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Congressman Walter Jones (R-NC): Don’t Undercut the 9/11 Victims Bill (JASTA)!

Letter from Rep. Walter Jones (R-NC) to Speaker Ryan

October 5, 2016

The Honorable Paul D. Ryan
Speaker of the House of Representatives
H-232 U.S. Capitol Building
Washington, DC 20515

Dear Mr. Speaker:

Last week, the House and Senate successfully voted to override President Obama’s veto of the Justice Against Sponsors of Terrorism Act (JASTA). In the first successful override of the Obama Administration, Congress did what President Obama failed to do: give 9/11 families the ability to seek justice against foreign governments that sponsor terrorism.

Our colleagues, Congressman Stephen Lynch and Congressman Thomas Massie, and I worked for over four years to declassify the 28 pages of the Joint Inquiry into the September 11 attacks. Those pages link Saudi Arabia to the 9/11 attacks by detailing substantial financial support from Saudi Prince Bandar bin Sultan and his wife to individuals linked to the 9/11 hijackers.

Our vote to override President Obama’s veto was a victorious moment for 9/11 families and justice. However, I was disappointed to read shortly after the vote that some in leadership are suggesting a modification or "weakening" of JASTA. This would be a huge mistake. JASTA is a carefully crafted bill that is the result of many years of hard work and negotiation by a vast majority of Congress. If leadership wanted changes in the bill, it should have been addressed prior to the override.

Additionally, Members of Congress are elected to represent their constituents, not so-called "allies" in foreign states. The Kingdom of Saudi Arabia continues to engage in a massive lobbying campaign against JASTA, and we must not fall for it. I IMPLORE YOU TO STAND UP FOR 9/11 FAMILIES AND RESIST CALLS TO MODIFY JASTA.

Thank you for your time and consideration. I look forward to your response.


Walter B. Jones
Member of Congress
North Carolina, 3rd District, Republican

Rep. Walter Jones on Dick Cheney and the Consequences of Intervention

The following letter by GOP Congressman Walter Jones of North Carolina was written in support of an editorial published in the Greenwood Commonwealth.

To the editor:

I write in agreement with the following statement from the June 20 editorial in the Greenwood Commonwealth titled "Right criticism, wrong critic": "Former Vice President Dick Cheney isn’t the best person to criticize President Obama’s foreign policy, or the lack thereof."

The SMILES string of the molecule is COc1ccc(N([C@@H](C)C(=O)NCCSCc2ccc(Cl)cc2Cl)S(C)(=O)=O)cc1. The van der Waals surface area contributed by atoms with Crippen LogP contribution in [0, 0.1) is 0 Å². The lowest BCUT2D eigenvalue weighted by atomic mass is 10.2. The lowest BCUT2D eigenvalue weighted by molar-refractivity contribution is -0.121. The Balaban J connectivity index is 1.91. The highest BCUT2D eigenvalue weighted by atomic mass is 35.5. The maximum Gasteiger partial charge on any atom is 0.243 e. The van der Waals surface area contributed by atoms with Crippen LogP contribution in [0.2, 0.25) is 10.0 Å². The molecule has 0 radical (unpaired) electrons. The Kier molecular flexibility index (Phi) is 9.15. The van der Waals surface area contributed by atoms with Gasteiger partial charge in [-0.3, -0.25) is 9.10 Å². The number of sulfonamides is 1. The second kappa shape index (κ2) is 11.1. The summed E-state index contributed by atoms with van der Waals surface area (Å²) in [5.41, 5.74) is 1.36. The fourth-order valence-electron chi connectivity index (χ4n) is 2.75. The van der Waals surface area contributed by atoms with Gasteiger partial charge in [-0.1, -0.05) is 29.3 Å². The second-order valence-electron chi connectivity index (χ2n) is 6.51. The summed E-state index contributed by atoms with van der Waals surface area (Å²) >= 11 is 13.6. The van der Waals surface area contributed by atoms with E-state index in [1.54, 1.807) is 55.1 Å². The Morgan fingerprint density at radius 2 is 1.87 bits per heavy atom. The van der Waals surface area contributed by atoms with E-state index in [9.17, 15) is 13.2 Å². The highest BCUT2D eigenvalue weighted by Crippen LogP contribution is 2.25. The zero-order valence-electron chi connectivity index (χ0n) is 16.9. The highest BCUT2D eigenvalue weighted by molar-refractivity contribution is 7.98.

The editorial went on to quote from a recent Wall Street Journal op-ed piece by Vice President Cheney and his daughter, which described President Obama’s policies by saying "[r]arely has a U.S. president been so wrong about so much at the expense of so many." I too am opposed to many of the foreign policy decisions that President Obama has made. However, it is the height of hypocrisy for Dick Cheney to pen those words, because it is in large part a result of his misguidance in the early 2000’s that "so many" Americans – 4,478 – and "so many" Iraqis – estimates range up to 650,000 – lost their lives in an unnecessary conflict. Because of my vote to authorize the Iraq War, I have written over 11,000 letters to family members of the service men and women who died. While at this time, President Bush and Vice President Cheney have publicly stated that they will not apologize for the unnecessary war, it is my hope that they will do so in the future.

I find the piece "Why Iraq Was a Mistake" that Marine Lieutenant General Greg Newbold wrote for Time in April 2006 to be particularly appropriate. "From 2000 until October 2002, I was a Marine Corps lieutenant general and director of operations for the Joint Chiefs of Staff," wrote Newbold. "After 9/11, I was a witness and therefore a party to the actions that led us to the invasion of Iraq – an unnecessary war. Inside the military family, I made no secret of my view that the zealots’ rationale for war made no sense." He went on to say that "[w]hat we are living with now is the consequences of successive policy failures" and listed one of those failures as "the distortion of intelligence in the buildup to the war" – the same distortion of intelligence in which Dick Cheney played a vital role.

The US spent over eight years and $800 billion to rebuild Iraq and train and equip their military, only to see that investment disintegrate in the face of opposition from ISIS rebels. Expecting more American lives and more US taxpayer dollars to yield a different result now is the definition of insanity. At a time when America is plagued by domestic problems and over $17 trillion in debt, we simply cannot afford to repeat our past mistakes. It is time for the Iraqi people to stand up and fight for their own future.


Walter B. Jones
Member of Congress (NC-3)